We were both immature then, and neither too wise, but I shrugged and looked over my shoulder at a co-worker who had a his own car, so he nodded and agreed to drive me to town to retrieve the loon and my only vehicle.

I thought to check the clock up on the wall. Liberty for troops expired at ten sharp, and since it read ten-thirty, I had to accompany the young marine across the grinder to authorized him to get his pass. On the way to the office building, the two of us met a group of other marines who stood outside, talking excitedly and pointing towards town. I only caught snatches of their conversation as we walked by, but the now-familiar description I overheard of a strange circle of lights that had just suddenly shot up and disappeared among the stars got my attention for the second time that night. Still, I remained skeptical.

Who knows what makes people see such things, unless it’s a vivid imagination. Hell, I almost shot a firefly to smithereens once, thinking it was a man carrying a lit cigarette, so I’m happy accepting such an explanation. But in any case, on this particular evening I did rescue the poor damsel, and we got her home safely.

Years go by.

Then, while working as a draftsman for a fiberglass tank manufacturer, I had an opportunity to change hats one weekend, and personally deliver one of our finished products to a customer down in Florida. I took my eight-year-old son along for company, so we both had fun.

On the return trip home, and around two in the morning, we pulled up and stopped at a red light in some sleeping city in South Carolina. The intersection looked rightfully deserted. As I sat and waited for the stoplight to change, and while my son slept on the bench seat next to me, and as I idly scanned the façade of a two-story building across the street, an odd thing occurred in the sky over the building.

Something appeared there, and I watched with a sudden keen interest as the edge of a circular object first peered over the rim of the building, and then it seemed to slide across the top of the structure, slowly coming into view. The thing showed as a perfectly-round black shape against the lighter night haze that laid over the city. It also appeared to be angled at its edge, from the way flashing lights on the side of the object traveled around from left to right. It might best be described as a gigantic, up-side-down pie pan, this bizarre silent entity.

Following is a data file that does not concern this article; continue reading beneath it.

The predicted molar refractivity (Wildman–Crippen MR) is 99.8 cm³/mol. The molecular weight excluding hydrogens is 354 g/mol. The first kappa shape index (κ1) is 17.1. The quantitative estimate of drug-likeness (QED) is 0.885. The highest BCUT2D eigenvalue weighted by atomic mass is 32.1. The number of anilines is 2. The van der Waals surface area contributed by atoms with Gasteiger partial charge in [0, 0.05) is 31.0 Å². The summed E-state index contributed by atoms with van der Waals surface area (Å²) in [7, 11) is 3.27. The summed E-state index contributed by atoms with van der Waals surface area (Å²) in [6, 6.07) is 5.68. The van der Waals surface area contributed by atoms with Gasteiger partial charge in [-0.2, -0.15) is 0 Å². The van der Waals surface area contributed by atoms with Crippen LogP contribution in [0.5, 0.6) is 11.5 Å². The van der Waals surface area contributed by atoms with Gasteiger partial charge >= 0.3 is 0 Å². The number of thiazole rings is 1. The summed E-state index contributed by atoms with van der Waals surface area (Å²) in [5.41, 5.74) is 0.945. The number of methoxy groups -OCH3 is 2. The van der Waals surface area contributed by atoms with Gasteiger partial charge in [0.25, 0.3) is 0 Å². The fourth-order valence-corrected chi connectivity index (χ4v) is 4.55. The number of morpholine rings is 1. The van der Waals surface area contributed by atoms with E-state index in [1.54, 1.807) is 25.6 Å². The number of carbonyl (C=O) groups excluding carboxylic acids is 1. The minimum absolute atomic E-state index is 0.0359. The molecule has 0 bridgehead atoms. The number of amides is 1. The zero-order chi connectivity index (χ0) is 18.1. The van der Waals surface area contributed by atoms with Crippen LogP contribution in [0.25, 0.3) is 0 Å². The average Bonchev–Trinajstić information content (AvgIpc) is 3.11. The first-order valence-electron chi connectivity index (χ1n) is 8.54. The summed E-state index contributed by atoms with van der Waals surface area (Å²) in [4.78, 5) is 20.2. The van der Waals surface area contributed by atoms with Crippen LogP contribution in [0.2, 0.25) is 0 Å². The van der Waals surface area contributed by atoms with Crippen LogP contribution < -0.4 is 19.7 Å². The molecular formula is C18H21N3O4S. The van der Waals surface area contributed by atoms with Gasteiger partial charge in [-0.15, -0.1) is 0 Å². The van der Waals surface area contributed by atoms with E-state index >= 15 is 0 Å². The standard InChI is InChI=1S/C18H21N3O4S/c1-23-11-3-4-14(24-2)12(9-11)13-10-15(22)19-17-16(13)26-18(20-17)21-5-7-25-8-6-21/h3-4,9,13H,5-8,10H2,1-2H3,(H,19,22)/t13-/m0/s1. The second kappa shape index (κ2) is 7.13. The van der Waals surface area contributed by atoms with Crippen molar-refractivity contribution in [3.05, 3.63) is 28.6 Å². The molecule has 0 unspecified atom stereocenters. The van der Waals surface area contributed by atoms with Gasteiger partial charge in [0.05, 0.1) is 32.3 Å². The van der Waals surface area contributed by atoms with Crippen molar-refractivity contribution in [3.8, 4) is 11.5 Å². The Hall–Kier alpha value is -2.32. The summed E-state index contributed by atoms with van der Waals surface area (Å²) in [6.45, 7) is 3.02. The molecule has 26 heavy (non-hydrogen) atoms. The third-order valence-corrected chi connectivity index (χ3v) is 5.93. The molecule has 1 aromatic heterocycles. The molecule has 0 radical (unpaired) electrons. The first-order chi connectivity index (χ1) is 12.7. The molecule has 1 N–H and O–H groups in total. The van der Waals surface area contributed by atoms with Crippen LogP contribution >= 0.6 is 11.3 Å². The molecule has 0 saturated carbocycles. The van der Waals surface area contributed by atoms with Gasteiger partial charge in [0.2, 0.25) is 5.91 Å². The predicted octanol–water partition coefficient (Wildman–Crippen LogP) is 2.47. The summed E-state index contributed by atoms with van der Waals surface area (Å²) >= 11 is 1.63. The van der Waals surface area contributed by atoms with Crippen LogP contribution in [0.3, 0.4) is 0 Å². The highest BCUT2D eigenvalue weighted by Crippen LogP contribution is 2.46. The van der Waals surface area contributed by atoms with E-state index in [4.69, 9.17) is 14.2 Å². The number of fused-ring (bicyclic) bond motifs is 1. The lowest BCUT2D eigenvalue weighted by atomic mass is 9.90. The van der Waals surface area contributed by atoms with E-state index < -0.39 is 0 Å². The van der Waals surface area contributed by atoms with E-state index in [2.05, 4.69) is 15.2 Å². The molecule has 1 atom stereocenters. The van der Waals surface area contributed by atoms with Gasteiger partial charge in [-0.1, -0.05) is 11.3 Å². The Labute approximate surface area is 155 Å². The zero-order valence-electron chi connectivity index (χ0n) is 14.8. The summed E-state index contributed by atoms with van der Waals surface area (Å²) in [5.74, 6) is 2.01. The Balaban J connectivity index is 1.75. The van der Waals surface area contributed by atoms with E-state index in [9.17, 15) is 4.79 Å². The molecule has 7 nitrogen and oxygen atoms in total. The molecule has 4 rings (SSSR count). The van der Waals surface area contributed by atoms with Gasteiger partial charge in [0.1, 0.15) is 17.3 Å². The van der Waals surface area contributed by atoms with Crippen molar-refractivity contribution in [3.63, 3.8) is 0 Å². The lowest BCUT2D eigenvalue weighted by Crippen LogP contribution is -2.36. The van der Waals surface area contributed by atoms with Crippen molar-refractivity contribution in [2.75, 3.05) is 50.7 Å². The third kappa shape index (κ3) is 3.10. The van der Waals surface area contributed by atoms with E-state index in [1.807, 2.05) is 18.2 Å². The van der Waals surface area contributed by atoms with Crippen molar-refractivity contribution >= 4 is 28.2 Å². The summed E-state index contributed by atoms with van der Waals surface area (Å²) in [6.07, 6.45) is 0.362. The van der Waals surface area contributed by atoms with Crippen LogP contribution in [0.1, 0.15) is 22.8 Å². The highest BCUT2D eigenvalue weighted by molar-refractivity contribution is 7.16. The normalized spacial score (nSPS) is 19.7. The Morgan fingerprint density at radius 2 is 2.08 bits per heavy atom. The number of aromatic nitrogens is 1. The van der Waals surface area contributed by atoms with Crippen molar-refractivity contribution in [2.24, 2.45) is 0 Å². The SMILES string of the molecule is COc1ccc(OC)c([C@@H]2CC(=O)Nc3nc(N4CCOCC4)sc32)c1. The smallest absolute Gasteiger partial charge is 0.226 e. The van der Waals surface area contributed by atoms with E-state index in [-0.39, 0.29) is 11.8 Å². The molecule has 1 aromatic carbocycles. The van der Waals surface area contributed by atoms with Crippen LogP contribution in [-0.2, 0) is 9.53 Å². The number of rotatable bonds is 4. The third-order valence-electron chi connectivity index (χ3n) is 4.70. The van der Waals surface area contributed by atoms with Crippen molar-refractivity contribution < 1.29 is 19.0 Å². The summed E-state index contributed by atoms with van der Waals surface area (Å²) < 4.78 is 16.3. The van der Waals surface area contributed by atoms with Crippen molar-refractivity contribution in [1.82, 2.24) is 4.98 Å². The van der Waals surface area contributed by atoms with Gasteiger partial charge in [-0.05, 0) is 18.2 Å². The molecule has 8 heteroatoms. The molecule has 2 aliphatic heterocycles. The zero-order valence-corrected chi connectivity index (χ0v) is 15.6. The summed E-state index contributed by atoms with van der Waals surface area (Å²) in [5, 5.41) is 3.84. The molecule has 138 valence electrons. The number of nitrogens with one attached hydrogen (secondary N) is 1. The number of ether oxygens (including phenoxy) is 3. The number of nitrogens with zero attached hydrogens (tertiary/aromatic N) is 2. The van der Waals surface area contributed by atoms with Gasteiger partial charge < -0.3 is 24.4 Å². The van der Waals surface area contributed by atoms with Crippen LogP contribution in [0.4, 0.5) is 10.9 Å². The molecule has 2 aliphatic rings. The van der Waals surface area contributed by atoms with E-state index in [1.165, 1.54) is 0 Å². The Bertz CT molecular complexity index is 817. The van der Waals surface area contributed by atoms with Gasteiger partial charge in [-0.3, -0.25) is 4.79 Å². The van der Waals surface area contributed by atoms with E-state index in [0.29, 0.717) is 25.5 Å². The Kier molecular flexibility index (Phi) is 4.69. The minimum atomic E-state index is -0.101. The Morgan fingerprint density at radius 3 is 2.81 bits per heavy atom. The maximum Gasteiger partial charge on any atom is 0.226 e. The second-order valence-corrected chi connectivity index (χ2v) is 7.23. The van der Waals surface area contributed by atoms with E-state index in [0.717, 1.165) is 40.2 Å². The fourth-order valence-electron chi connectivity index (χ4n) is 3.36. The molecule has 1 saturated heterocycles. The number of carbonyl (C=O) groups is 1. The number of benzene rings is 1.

My heart began to race as my mind shouted, “Goodyear blimp! Goodyear blimp! That’s got to be a damn Goodyear blimp!”

The thing is, Goodyear blimps are shaped like footballs, and are not round at all.

Now, I was not about to be taken in by this strange vision, so I grabbed Donnie’s leg and shook it. I needed not only a witness, but a second opinion, even if he was only eight.

The boy sat up. Our engine idled smoothly while I pointed and asked him as calmly as possible, trying not to influence him,

“Tell me what you see up there, son.”

He rubbed his eyes for a moment, and then he leaned forward. By this time, the object had filled the huge windshield of our truck, so he craned his neck up close to the glass and stared upwards for a few more seconds before he spoke. It continued to drift silently over the tops of the surrounding buildings, covering the entire intersection with its dark mass. Donnie’s jaw dropped as he exclaimed,

“A flying saucer, dad!”

The traffic light went to green, but we sat without moving or talking while the shape continued its slow progress above us, finally disappearing altogether, blocked from our sight by the roof of the truck. Neither of us had any intentions of opening the doors to get out then, or to follow the apparition.

Whatever the object happened to be, it vanished into the night to leave us sitting there in peace, although neither of us felt sleepy afterwards.

Haiku to Pity

In Arizona
They use monkeys as slaves but
No Canadians

Monday, April 18, 2005

Notions of a Bicycle

The heat I undergo in this present world is a grand puzzle that must continue as one unsolvable, for it seems I have become constrained by this surrounding dark.

Also, my parts have begun to emit a mix of strong and curious odors. My fresh red rises sharp and pungent. This novel scent I find mildly irritating, but in a pleasing sort of way. My new black, a blend of synthetics, is reminiscent of something familiar; I am not sure what. Its musty aroma has alerted a choking sense deep within my frame that tempts me to buck. And then there are those motes of sweet oils that swirl through this void.

My shoulder had been dislocated earlier; loosened out of necessity. Now only this cramped darkness surrounds us. Strange vibrations keep me guessing and alert. Muffled thoughts and snatches of conversations come and go. I lay content simply to note everything.

Reflecting on my brief past while occupying this cavity is a way to busy the mind. I am somehow internally entertained by this study in the darkness. Many more questions began to form.

The others and I had met briefly, and we communicated as one before this current journey began, but the rumors concerning our future fates I found to be fanciful at the time, as well as plenteous and unhelpful. Some of the ideas put forth sounded interesting, but a bit far-fetched. After a time, some began to reverberate as patently absurd. Toward the end, not one of us could show any true authority in this matter.

Certainty and useful knowledge simply eluded the entire lot. Many were frightened, I realized. All of us were at first. Several tried to hide behind bluster and false bravery. A few tried to complain.

Those and their particular brand of disquiet disturbed even me for a time, but then I found myself being drawn to the more-brave and the positive-thinking individuals. We mutually connected, them and I. With that group I found myself concurring on all points brought fourth, and they with me. We became the encouragers.